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Lack of understanding 'to blame for women's attitude to retirement plans'
Women 'to be more reliant on state pension'
Retirees 'want more than basic state pension'
People urged to 'wake up' to pensions

State Pension Help is Wrong



The pension reform minister has admitted that information given to some women has been wrong.

Many women who do not get a state pension could be eligible if they were to pay unpaid National Insurance contributions but were told this was not possible.

Stating that mistakes had been made the pension reform minister said that he could not say that mistakes would never be made again but they were doing all they could to ensure that there was less chance of this happening again.

It is also being considered if there are any ways to make it easier for those women with an interrupted work record could pay contributions and improve their pension.

Government pensions estimates 'unrealistic'

The Association of British Insurers (ABI) has claimed that the government needs to be "more realistic" in predicting the costs of a National Pensions Savings Scheme (NPSS).

A spokesperson for the organisation, Jonathan French, said that although their cost assumptions were correct, the government had not placed enough emphasis on other factors to do with the detail and design of personal accounts.

His comments came after evidence given by ABI director general Stephen Haddrill to the Work and Pensions Select Committee claimed that running the national pensions scheme through the state, rather than the private sector, could cost as much as 20 per person for enrolment rather than the 5 mooted in the Turner Report.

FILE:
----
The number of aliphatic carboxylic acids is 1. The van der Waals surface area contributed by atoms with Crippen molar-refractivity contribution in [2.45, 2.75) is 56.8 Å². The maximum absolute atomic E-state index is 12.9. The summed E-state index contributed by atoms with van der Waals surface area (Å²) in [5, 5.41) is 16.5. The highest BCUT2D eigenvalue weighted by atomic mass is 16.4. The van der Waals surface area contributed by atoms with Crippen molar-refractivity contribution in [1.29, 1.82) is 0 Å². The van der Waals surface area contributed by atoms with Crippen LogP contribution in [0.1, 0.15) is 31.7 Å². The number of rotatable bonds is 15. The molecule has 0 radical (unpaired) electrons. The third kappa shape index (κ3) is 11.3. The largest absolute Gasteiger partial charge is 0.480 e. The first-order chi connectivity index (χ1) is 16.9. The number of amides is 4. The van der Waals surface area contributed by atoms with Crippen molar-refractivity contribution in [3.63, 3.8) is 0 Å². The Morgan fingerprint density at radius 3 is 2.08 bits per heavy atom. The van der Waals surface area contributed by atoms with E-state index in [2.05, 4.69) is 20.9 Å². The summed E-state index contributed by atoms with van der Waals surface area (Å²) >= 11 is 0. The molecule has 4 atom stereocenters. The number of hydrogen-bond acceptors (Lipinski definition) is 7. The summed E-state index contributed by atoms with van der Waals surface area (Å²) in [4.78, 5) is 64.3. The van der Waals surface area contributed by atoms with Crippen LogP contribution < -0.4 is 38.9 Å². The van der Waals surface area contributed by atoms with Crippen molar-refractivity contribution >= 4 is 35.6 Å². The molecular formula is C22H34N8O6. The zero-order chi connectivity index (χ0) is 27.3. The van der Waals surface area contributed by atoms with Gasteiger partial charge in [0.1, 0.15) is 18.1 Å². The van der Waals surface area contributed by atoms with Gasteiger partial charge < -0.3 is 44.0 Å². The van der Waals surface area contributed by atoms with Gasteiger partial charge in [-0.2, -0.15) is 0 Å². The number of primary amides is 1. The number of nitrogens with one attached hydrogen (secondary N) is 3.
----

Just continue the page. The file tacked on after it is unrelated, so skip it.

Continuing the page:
Mr French said that the ABI had undertaken "detailed research" into the issue after the Pensions Commission's second report in November 2005, adding that scheme participation rate was one aspect that had not received enough emphasis when costs were being calculated.

He said: "One of the things is participation things like lapses. Even if people start a pension they may well end it prematurely or just stop paying into it.

"I think the plan under auto-enrolment is that they will be asked if they want to opt in on an annual basis. And of course someone could choose to opt out of it at the very beginning so that is a potential problem. This is where it all stems from."

Spanish retirees warned to think about pensions

Older Britons heading off to retire in Spain have been advised to get their pensions in order before they go.

Bank of Scotland International said that more than one million Britons are currently receiving their pension abroad and this is set to triple to 3.3 million by 2050. Around 75,000 are receiving their pension in Spain at the moment.

British expats are only permitted to collect a state pension abroad, however, if they have paid the requisite National Insurance contributions over the years, and pension benefits people are entitled to in the UK may be affected by a move to Spain, the bank advised.

Tony Wilcox, managing director of Bank of Scotland International, said that for many people, moving abroad was a very exciting time, but that it was important to have adequate financial planning in place.

He added: "Ensuring that you have made arrangements regarding your pension before leaving the UK can avoid a considerable amount of hassle at a later date."

Halifax also recently reminded people buying property in Spain that a change in the law means that Britons must get their Numero de Identificacion de Extranjero identity number before they can buy a property.

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